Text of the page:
The federal deficit is a measure of the difference between revenues collected by the government and the total amount spent in a fiscal year. However, another metric — the primary deficit — can also offer important insights when evaluating the government’s fiscal condition.
The primary deficit excludes interest payments, thereby measuring the gap between all other spending and total revenues collected. In this way, the primary deficit offers a slightly different perspective, shedding light on the structural imbalance between how much money our government brings in each year (mostly through taxes) and how much it costs to provide government services.
The federal government frequently runs primary deficits. Over the past 50 years, annual federal revenues have equaled or exceeded non-interest expenditures — creating a primary surplus rather than a deficit — only 15 times. In the other 35 years, debt was issued to cover the gap. According to the Congressional Budget Office’s (CBO’s) projections, primary deficits will remain a consistent feature of the federal budget if current policies stay in place, with non-interest expenditures exceeding revenues by $4.4 trillion (1.7 percent of gross domestic product, or GDP) over the next 10 years.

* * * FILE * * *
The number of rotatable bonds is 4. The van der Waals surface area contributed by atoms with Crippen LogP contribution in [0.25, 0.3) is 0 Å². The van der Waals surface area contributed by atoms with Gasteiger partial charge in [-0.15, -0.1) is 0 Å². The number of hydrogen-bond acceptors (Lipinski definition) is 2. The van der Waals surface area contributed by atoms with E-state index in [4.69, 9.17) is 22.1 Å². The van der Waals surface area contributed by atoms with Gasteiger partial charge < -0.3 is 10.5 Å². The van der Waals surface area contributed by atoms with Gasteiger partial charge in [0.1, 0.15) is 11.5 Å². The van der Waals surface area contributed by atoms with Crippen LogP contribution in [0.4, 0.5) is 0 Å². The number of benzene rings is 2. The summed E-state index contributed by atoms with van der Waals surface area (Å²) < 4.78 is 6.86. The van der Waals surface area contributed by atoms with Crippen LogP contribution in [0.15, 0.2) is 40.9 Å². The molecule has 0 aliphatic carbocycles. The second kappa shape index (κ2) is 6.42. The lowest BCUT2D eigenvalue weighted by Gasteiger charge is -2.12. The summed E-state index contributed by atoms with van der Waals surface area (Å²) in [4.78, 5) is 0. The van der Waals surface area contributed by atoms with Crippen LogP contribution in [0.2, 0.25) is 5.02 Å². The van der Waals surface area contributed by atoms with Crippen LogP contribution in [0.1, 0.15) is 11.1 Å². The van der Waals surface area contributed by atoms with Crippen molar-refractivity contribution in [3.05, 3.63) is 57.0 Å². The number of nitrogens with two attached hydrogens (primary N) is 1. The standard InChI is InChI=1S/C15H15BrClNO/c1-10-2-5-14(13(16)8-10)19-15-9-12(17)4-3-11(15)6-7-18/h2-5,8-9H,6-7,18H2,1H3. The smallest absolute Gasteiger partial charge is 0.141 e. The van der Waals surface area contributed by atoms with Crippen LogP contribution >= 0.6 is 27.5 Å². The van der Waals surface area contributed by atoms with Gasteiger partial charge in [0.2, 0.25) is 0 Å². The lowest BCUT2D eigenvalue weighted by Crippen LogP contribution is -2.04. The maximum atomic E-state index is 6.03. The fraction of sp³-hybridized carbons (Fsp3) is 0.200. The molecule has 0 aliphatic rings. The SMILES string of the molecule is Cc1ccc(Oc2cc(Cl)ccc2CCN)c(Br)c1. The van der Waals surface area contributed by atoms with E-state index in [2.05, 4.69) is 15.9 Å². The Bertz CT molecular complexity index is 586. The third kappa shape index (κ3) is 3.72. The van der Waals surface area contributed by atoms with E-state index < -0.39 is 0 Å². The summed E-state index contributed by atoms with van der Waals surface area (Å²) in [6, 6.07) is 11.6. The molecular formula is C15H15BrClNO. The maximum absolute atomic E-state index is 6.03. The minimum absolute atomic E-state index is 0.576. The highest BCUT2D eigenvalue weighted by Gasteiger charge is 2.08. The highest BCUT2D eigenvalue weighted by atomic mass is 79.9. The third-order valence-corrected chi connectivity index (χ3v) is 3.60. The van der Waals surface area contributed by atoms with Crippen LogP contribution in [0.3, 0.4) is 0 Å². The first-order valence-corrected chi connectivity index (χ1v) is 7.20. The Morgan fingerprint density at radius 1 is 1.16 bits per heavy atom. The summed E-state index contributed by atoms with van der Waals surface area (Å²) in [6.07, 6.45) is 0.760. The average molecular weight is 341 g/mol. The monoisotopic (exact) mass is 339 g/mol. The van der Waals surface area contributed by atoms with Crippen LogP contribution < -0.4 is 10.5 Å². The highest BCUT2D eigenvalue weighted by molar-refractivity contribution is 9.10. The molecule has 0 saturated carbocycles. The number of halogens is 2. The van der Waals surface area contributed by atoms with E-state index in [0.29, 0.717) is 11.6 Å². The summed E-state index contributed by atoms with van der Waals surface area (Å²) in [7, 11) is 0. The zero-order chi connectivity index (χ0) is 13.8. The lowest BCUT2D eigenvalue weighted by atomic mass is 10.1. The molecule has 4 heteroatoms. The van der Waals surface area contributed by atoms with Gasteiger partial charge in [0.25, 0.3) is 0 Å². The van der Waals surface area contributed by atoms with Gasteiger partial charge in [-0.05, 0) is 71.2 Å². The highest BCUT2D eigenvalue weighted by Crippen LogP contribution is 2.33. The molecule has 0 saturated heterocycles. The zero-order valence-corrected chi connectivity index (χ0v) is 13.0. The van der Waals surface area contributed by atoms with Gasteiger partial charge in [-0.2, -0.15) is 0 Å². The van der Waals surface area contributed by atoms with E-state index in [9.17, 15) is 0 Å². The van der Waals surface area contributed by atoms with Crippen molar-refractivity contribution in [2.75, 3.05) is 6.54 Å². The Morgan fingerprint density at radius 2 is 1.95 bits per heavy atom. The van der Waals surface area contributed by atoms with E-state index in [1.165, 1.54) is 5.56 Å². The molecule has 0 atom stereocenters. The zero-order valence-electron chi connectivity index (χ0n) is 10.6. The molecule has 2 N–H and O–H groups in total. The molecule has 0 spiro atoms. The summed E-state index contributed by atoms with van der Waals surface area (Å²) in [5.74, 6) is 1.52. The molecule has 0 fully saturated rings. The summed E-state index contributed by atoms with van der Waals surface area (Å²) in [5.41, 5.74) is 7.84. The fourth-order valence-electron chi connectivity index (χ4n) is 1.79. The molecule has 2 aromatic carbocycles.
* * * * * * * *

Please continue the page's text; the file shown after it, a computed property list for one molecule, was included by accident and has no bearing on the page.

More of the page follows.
Under current law (which includes the expiration of tax reductions for individuals and large funding cuts next year), the primary deficit will remain close to 2 percent of GDP over the next 10 years. With primary deficits expected to continue in the years ahead, mounting interest costs will make the total deficit larger over time.
Because of the considerable amount of debt that has already been accrued by the federal government — and the interest that will need to be paid on such debt — it is important to address the existing imbalance between non-interest spending and revenues. Without doing so, it will be difficult to stabilize the total deficit even if economic conditions remain favorable.
Many analysists and economists point out that when the primary deficit is low and interest rates are lower than the growth rate of nominal GDP, we will see a reduction in the debt-to-GDP ratio. However, with the primary deficit currently around 2 percent of GDP and projected to remain around that level — and with interest rates anticipated to rise over the next few years — our debt will continue to grow faster than our economy. If the tax increases currently scheduled for the coming years do not take place, CBO estimates the national debt could climb to as high as 105 percent of GDP by 2029, higher than any point since the years following World War II.
If the federal government cannot more closely align its revenues and expenditures, the national debt will continue to rise at an unsustainable rate and could jeopardize the country’s economic future. Fortunately, many solutions are available that could put the budget on more stable footing.